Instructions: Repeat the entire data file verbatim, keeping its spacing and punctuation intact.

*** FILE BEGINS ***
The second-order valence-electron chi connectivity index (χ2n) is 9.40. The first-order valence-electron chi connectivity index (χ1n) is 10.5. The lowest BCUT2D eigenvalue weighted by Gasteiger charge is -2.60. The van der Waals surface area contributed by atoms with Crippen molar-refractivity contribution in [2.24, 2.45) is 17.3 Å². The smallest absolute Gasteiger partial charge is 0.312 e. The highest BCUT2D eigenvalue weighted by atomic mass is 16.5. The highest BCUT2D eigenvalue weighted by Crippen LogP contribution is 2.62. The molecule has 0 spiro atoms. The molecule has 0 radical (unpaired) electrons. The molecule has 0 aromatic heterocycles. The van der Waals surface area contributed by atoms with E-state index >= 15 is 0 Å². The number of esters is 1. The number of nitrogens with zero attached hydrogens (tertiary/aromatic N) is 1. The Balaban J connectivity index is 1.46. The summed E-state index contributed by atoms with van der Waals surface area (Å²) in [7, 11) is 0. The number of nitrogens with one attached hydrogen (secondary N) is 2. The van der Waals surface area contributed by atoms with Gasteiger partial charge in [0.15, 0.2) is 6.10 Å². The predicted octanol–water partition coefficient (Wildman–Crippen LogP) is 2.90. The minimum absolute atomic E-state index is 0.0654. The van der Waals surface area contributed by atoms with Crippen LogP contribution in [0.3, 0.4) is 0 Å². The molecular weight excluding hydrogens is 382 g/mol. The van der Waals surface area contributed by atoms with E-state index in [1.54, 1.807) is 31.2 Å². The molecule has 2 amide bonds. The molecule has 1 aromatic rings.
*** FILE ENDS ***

The second-order valence-electron chi connectivity index (χ2n) is 9.40. The first-order valence-electron chi connectivity index (χ1n) is 10.5. The lowest BCUT2D eigenvalue weighted by Gasteiger charge is -2.60. The van der Waals surface area contributed by atoms with Crippen molar-refractivity contribution in [2.24, 2.45) is 17.3 Å². The smallest absolute Gasteiger partial charge is 0.312 e. The highest BCUT2D eigenvalue weighted by atomic mass is 16.5. The highest BCUT2D eigenvalue weighted by Crippen LogP contribution is 2.62. The molecule has 0 spiro atoms. The molecule has 0 radical (unpaired) electrons. The molecule has 0 aromatic heterocycles. The van der Waals surface area contributed by atoms with E-state index >= 15 is 0 Å². The number of esters is 1. The number of nitrogens with zero attached hydrogens (tertiary/aromatic N) is 1. The Balaban J connectivity index is 1.46. The summed E-state index contributed by atoms with van der Waals surface area (Å²) in [7, 11) is 0. The number of nitrogens with one attached hydrogen (secondary N) is 2. The van der Waals surface area contributed by atoms with Gasteiger partial charge in [0.15, 0.2) is 6.10 Å². The predicted octanol–water partition coefficient (Wildman–Crippen LogP) is 2.90. The minimum absolute atomic E-state index is 0.0654. The van der Waals surface area contributed by atoms with Crippen LogP contribution in [0.3, 0.4) is 0 Å². The molecular weight excluding hydrogens is 382 g/mol. The van der Waals surface area contributed by atoms with E-state index in [1.54, 1.807) is 31.2 Å². The molecule has 2 amide bonds. The molecule has 1 aromatic rings.